So finally I was put back on my mould and line up for the first cooking session.  The lights were dimmed, switched on, off and I was raised towards the machine.  It buzzed, whirred and made some odd noises and then moved into a different position to have a go at Twang Arm.  I was reminded of my friend’s funny story during one of her Radiation sessions.  She had been highly alarmed to smell what she was convinced was burning.  It turned out someone’ was eating a barbecued/burnt lunch in a nearby corridor!!

Again, I knew that this would not be painful but I still found it quite scary.  I imagined sudden pain or burning, or melting of my port – mostly because I cannot claim to understand how this radiation works.  My lay mind only knows that radiation causes burns and cannot understand how this will not be painful!

Soon the buzzing and whirring stopped and I was swung back round to the original place.  The technicians explained that Dr C wanted to talk with me.

Once I was extricated from my mould and sitting upright, Dr C explained that more planning was needed and that they had not been able to do the first radiation session.  It seems I am quite complicated!  They need to be absolutely confident that the calculations and markings are all spot on.  However, he also reassured me that this type of radiation should not affect my immune system!  That is very welcome news.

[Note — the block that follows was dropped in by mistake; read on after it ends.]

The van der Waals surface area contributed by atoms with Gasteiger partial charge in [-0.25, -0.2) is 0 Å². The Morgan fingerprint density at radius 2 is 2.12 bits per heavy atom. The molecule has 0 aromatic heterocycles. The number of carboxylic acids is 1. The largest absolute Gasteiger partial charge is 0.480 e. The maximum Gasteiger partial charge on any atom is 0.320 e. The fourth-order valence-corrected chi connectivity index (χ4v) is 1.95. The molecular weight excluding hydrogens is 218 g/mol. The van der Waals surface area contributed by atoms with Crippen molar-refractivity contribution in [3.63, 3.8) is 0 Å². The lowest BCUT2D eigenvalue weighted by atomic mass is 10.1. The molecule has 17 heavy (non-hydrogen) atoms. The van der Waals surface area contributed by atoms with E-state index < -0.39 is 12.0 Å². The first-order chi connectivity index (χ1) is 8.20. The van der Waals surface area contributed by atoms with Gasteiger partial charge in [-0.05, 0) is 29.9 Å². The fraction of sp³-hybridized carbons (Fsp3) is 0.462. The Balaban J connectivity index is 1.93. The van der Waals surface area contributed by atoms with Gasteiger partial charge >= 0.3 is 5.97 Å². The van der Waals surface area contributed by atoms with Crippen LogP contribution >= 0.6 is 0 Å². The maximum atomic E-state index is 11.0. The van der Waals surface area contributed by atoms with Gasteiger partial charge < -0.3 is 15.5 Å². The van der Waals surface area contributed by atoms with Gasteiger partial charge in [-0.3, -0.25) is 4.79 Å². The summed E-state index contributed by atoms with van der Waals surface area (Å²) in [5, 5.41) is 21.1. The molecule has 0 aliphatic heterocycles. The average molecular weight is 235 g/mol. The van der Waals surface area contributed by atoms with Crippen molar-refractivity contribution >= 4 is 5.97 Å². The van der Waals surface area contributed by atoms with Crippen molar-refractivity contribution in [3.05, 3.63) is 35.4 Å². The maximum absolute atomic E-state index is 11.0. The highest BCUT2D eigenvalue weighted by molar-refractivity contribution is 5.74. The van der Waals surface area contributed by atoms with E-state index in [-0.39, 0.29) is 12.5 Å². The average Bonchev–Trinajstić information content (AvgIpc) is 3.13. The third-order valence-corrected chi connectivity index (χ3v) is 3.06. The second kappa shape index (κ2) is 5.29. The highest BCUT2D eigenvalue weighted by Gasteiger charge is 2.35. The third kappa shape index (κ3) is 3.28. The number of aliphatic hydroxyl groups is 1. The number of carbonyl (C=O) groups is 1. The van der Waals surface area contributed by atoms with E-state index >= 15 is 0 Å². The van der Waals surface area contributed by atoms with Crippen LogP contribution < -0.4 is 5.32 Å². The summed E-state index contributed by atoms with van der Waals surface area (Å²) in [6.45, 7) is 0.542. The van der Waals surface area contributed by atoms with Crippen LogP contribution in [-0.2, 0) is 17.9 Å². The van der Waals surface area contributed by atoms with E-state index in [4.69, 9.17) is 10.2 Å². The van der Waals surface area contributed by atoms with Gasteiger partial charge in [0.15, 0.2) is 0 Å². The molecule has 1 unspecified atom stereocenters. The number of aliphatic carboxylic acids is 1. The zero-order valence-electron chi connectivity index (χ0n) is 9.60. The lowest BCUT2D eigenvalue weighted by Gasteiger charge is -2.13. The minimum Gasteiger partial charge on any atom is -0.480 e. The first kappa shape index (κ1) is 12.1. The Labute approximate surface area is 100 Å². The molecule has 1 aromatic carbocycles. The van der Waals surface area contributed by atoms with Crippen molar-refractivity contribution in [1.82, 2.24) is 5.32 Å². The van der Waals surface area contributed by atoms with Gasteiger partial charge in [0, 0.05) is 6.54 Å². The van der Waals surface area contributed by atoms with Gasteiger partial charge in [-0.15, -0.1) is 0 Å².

So we had no option but to call it a day.  Dr C headed off to work on the planning and calculations and J and I headed home for a late dinner!

So no Roast Gecko yet, but let’s see what today brings……….

Another Google gift

I just love this.  Yesterday someone googled the question “How many blue geckos are left in the world?” Not only were they directed to Feisty Blue Gecko, but how about this?  FBG was the first site suggested!

I also found out that there is a very nifty little blue gecko (apparently the Phelsuma klemmeri) – details here …. and here is his picture from the same site.

Now that’s more exciting than chemo!!

Chasing the storm

I know this probably sounds a bit corny, but this picture really reflects how I am feeling.  The huge chemo storm clouds are there, but the greatest anger and strength of the storm are passing and the sun is starting to shine through.

The past three days have definitely seen a shift and the slight improvement I felt on Friday is still there.  I am far from running around (still hardly hobbling around!) but my legs are still less leaden and just feel that teensy bit “better”.

I know this is a long haul, and the taxotere effects particularly are going to be with me for some time.  As I write this, my nails are continuing to deteriorate and the neuropathy  (numbness) in my fingers and now in my toes is getting worse rather than better.  I also know that this can take weeks if not months to get better and I could be left with a slight loss of sensation permanently.